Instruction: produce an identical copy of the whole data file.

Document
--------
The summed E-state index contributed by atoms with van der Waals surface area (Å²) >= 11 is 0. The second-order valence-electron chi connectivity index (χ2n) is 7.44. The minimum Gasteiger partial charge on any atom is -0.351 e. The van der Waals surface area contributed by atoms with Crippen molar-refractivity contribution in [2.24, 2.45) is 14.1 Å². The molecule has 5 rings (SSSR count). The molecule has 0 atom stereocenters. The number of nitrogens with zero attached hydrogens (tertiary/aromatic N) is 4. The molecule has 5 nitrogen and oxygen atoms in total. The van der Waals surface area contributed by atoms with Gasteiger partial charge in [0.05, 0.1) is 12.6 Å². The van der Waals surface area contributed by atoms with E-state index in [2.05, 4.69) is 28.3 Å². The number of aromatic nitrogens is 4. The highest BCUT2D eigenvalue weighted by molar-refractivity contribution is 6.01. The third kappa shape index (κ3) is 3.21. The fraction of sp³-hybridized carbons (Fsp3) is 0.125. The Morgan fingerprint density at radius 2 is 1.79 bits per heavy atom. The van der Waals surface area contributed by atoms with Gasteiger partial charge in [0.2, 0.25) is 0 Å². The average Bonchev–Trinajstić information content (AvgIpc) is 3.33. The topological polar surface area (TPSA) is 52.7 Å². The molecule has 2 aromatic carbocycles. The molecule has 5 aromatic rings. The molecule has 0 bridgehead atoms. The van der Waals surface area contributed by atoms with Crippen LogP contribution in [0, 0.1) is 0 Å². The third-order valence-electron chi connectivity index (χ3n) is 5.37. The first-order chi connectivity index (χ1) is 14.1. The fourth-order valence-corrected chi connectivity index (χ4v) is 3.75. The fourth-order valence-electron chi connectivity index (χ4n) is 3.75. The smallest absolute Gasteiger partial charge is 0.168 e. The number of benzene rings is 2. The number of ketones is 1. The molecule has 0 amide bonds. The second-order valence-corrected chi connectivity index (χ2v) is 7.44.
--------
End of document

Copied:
The summed E-state index contributed by atoms with van der Waals surface area (Å²) >= 11 is 0. The second-order valence-electron chi connectivity index (χ2n) is 7.44. The minimum Gasteiger partial charge on any atom is -0.351 e. The van der Waals surface area contributed by atoms with Crippen molar-refractivity contribution in [2.24, 2.45) is 14.1 Å². The molecule has 5 rings (SSSR count). The molecule has 0 atom stereocenters. The number of nitrogens with zero attached hydrogens (tertiary/aromatic N) is 4. The molecule has 5 nitrogen and oxygen atoms in total. The van der Waals surface area contributed by atoms with Gasteiger partial charge in [0.05, 0.1) is 12.6 Å². The van der Waals surface area contributed by atoms with E-state index in [2.05, 4.69) is 28.3 Å². The number of aromatic nitrogens is 4. The highest BCUT2D eigenvalue weighted by molar-refractivity contribution is 6.01. The third kappa shape index (κ3) is 3.21. The fraction of sp³-hybridized carbons (Fsp3) is 0.125. The Morgan fingerprint density at radius 2 is 1.79 bits per heavy atom. The van der Waals surface area contributed by atoms with Gasteiger partial charge in [0.2, 0.25) is 0 Å². The average Bonchev–Trinajstić information content (AvgIpc) is 3.33. The topological polar surface area (TPSA) is 52.7 Å². The molecule has 2 aromatic carbocycles. The molecule has 5 aromatic rings. The molecule has 0 bridgehead atoms. The van der Waals surface area contributed by atoms with Crippen LogP contribution in [0, 0.1) is 0 Å². The third-order valence-electron chi connectivity index (χ3n) is 5.37. The first-order chi connectivity index (χ1) is 14.1. The fourth-order valence-corrected chi connectivity index (χ4v) is 3.75. The fourth-order valence-electron chi connectivity index (χ4n) is 3.75. The smallest absolute Gasteiger partial charge is 0.168 e. The number of benzene rings is 2. The number of ketones is 1. The molecule has 0 amide bonds. The second-order valence-corrected chi connectivity index (χ2v) is 7.44.